The good news is that my 13 year old son’s asthma has been well controlled since re-starting Singulair. The heat and humidity have changed into mostly flawless fall weather days. The air quality has improved greatly. Things are looking up on the asthma front.
But with the good, there is always bad. Singulair can cause mood problems in teens, although the doctors tell us it is rare. As if teens need any more mood problems!! So while we rejoice that the Singulair has worked, we nervously watch our son for signs and try not to be overly paranoid. Additionally, the last time we tried Singulair, he started having blood pressure issues. We never fully understood what was causing that problem. They thought it might have related to the strep infection he had at the time, as well as anxiety-induced high blood pressure. I made the decision to get rid of the Singulair in case it was the problem. His blood pressure got better. We moved on.
But since he was struggling so much this football season, our new doctor suggested trying it again. My son wanted to try it again. So we did and it has so far been a success. We have monitored his blood pressure at home, when we remember. So we watch for blood pressure problems and moodiness. But at least he can breathe and play football.
I share this not for pity…but to see if anyone I know has any experience with Singulair and their children? Good or bad? It’s so interesting how I used to hate medicine and avoid even Tylenol unless I had to have it. Since having asthma, I have changed my tune and am so grateful for these life-saving drugs and the people who make them. Unfortunately, if we want to breathe, we also have to deal with their scary side effects, not to mention their high costs. But when your kid says, “Mom, can I please take it? It helped so much last time,” you say yes. Because you just want him to be well.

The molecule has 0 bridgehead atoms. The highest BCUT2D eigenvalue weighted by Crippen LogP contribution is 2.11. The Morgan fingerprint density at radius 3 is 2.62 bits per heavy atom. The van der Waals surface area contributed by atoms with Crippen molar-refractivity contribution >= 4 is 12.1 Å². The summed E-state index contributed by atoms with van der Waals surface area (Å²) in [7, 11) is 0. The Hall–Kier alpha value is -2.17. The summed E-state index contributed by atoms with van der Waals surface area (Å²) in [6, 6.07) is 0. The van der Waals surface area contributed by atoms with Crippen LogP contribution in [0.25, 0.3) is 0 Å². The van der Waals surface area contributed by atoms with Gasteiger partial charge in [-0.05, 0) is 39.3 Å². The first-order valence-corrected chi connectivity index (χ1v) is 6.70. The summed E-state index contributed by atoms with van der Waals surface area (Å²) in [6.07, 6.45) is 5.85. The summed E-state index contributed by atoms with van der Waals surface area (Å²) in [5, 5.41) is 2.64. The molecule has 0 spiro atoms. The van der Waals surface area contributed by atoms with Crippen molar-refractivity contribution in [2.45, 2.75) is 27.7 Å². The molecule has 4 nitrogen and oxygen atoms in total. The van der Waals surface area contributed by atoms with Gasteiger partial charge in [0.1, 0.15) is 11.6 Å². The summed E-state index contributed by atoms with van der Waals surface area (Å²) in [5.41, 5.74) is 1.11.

3 thoughts on “My Love/Hate Relationship with Singulair”
Hello, I am part of a Singulair side effects support and discussion group of over 600 members. It would be great if you wanted to join the group and we could all share our advice etc. Many of us have children that have suffered the neuropsychiatric side effects including suicidal ideation. Many have also experienced a type of withdrawal period after coming off be sadly many children have ongoing side effects long after coming off. This is not proven within the medical community but we are all striving to encourage further research. Here is the link to the page https://www.facebook.com/groups/40378158644/ Kind regards, Vanessa
My son was on Singulair for a year and develped anxiety and insomnia. The symptoms got worse when his dose was increased. At the time, we thought it was either bad behaviour (screaming, tantrums etc) or emotional reactions to his allergies/anaphylaxis. Then a lightbulb went on and we found out about the side-effects of Singulair (not from the doctor, obviously!). The day after we stopped the Singulair, he had a good night’s sleep, probably the first in six months. He still has anxiety issues when he is stressed or tired but there is no more screaming. Unfortunately, Singulair was very good at controlling his asthma and hay fever. We are now using another medication but is is not as effective. However, we would never go back to Singulair.
My daughter had night terrors and was sleepwalking (at 2 years old) while on Singulair for a few weeks. As soon as we stopped the meds those side-effects stopped. We have also had issues with anxiety and OCD which I honestly can’t say was definitely caused by the drug as she was first given it at 7 months old, but seeing such similar reactions in other kids makes me pretty sure it was the cause. She is now 7 and hasn’t taken it for 5 years and we are still dealing with some on/off OCD and anxiety issues.
The only advice I can offer is to monitor your son very closely while he’s on it and ensure he tells you if he feels different at all – he is at least old enough to understand that.